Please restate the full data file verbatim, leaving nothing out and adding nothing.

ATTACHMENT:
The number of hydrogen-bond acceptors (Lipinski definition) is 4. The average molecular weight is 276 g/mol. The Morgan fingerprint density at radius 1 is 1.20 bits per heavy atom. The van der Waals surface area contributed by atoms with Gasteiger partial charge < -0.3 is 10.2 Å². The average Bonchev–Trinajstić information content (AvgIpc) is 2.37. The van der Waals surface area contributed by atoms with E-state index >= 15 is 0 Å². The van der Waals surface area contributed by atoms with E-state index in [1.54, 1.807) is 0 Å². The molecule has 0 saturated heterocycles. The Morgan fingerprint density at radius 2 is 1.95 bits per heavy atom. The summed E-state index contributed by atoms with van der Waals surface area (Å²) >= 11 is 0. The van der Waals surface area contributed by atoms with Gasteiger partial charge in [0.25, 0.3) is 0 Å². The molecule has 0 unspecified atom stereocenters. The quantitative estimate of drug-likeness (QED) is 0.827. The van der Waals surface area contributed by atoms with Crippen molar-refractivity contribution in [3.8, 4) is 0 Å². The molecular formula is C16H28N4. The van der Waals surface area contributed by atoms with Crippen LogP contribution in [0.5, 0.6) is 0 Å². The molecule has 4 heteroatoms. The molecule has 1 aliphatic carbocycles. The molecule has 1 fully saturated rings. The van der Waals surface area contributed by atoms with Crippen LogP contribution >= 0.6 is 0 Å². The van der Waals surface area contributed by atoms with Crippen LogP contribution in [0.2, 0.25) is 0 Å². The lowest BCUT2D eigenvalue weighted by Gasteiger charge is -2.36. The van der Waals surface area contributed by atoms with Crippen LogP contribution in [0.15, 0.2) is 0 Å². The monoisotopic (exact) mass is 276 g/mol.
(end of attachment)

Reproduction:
The number of hydrogen-bond acceptors (Lipinski definition) is 4. The average molecular weight is 276 g/mol. The Morgan fingerprint density at radius 1 is 1.20 bits per heavy atom. The van der Waals surface area contributed by atoms with Gasteiger partial charge < -0.3 is 10.2 Å². The average Bonchev–Trinajstić information content (AvgIpc) is 2.37. The van der Waals surface area contributed by atoms with E-state index >= 15 is 0 Å². The van der Waals surface area contributed by atoms with E-state index in [1.54, 1.807) is 0 Å². The molecule has 0 saturated heterocycles. The Morgan fingerprint density at radius 2 is 1.95 bits per heavy atom. The summed E-state index contributed by atoms with van der Waals surface area (Å²) >= 11 is 0. The van der Waals surface area contributed by atoms with Gasteiger partial charge in [0.25, 0.3) is 0 Å². The molecule has 0 unspecified atom stereocenters. The quantitative estimate of drug-likeness (QED) is 0.827. The van der Waals surface area contributed by atoms with Crippen molar-refractivity contribution in [3.8, 4) is 0 Å². The molecular formula is C16H28N4. The van der Waals surface area contributed by atoms with Crippen LogP contribution in [0.5, 0.6) is 0 Å². The molecule has 4 heteroatoms. The molecule has 1 aliphatic carbocycles. The molecule has 1 fully saturated rings. The van der Waals surface area contributed by atoms with Crippen LogP contribution >= 0.6 is 0 Å². The van der Waals surface area contributed by atoms with Crippen LogP contribution in [0.2, 0.25) is 0 Å². The lowest BCUT2D eigenvalue weighted by Gasteiger charge is -2.36. The van der Waals surface area contributed by atoms with Crippen LogP contribution in [0.15, 0.2) is 0 Å². The monoisotopic (exact) mass is 276 g/mol.